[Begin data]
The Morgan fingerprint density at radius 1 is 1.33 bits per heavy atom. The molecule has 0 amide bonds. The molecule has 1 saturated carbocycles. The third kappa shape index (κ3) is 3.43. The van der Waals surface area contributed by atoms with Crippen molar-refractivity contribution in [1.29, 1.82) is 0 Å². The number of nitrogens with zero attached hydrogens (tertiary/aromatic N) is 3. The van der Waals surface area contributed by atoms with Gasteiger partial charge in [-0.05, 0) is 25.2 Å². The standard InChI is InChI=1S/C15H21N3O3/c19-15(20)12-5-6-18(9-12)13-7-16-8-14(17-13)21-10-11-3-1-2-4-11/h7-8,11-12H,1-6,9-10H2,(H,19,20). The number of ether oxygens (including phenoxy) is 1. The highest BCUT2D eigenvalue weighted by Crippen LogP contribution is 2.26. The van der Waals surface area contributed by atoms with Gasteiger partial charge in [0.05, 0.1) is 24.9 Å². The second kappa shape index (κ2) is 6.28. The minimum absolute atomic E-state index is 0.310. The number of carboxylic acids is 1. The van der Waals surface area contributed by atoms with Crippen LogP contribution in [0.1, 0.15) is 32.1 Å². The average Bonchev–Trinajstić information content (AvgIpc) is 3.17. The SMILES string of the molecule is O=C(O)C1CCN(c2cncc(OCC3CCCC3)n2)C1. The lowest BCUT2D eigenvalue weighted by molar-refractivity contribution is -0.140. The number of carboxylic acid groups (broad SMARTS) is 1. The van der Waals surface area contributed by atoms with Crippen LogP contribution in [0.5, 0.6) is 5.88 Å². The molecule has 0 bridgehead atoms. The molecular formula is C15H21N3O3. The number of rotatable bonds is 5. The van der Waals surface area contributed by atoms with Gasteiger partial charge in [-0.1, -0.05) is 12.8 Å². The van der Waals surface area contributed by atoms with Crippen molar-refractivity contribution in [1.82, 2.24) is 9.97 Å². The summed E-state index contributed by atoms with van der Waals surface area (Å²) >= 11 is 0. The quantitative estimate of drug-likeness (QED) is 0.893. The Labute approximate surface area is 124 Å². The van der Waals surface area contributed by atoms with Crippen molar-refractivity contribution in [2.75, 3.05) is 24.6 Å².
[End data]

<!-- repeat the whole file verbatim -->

The Morgan fingerprint density at radius 1 is 1.33 bits per heavy atom. The molecule has 0 amide bonds. The molecule has 1 saturated carbocycles. The third kappa shape index (κ3) is 3.43. The van der Waals surface area contributed by atoms with Crippen molar-refractivity contribution in [1.29, 1.82) is 0 Å². The number of nitrogens with zero attached hydrogens (tertiary/aromatic N) is 3. The van der Waals surface area contributed by atoms with Gasteiger partial charge in [-0.05, 0) is 25.2 Å². The standard InChI is InChI=1S/C15H21N3O3/c19-15(20)12-5-6-18(9-12)13-7-16-8-14(17-13)21-10-11-3-1-2-4-11/h7-8,11-12H,1-6,9-10H2,(H,19,20). The number of ether oxygens (including phenoxy) is 1. The highest BCUT2D eigenvalue weighted by Crippen LogP contribution is 2.26. The van der Waals surface area contributed by atoms with Gasteiger partial charge in [0.05, 0.1) is 24.9 Å². The second kappa shape index (κ2) is 6.28. The minimum absolute atomic E-state index is 0.310. The number of carboxylic acids is 1. The van der Waals surface area contributed by atoms with Crippen LogP contribution in [0.1, 0.15) is 32.1 Å². The average Bonchev–Trinajstić information content (AvgIpc) is 3.17. The SMILES string of the molecule is O=C(O)C1CCN(c2cncc(OCC3CCCC3)n2)C1. The lowest BCUT2D eigenvalue weighted by molar-refractivity contribution is -0.140. The number of carboxylic acid groups (broad SMARTS) is 1. The van der Waals surface area contributed by atoms with Crippen LogP contribution in [0.5, 0.6) is 5.88 Å². The molecule has 0 bridgehead atoms. The molecular formula is C15H21N3O3. The number of rotatable bonds is 5. The van der Waals surface area contributed by atoms with Gasteiger partial charge in [-0.1, -0.05) is 12.8 Å². The van der Waals surface area contributed by atoms with Crippen molar-refractivity contribution in [1.82, 2.24) is 9.97 Å². The summed E-state index contributed by atoms with van der Waals surface area (Å²) >= 11 is 0. The quantitative estimate of drug-likeness (QED) is 0.893. The Labute approximate surface area is 124 Å². The van der Waals surface area contributed by atoms with Crippen molar-refractivity contribution in [2.75, 3.05) is 24.6 Å².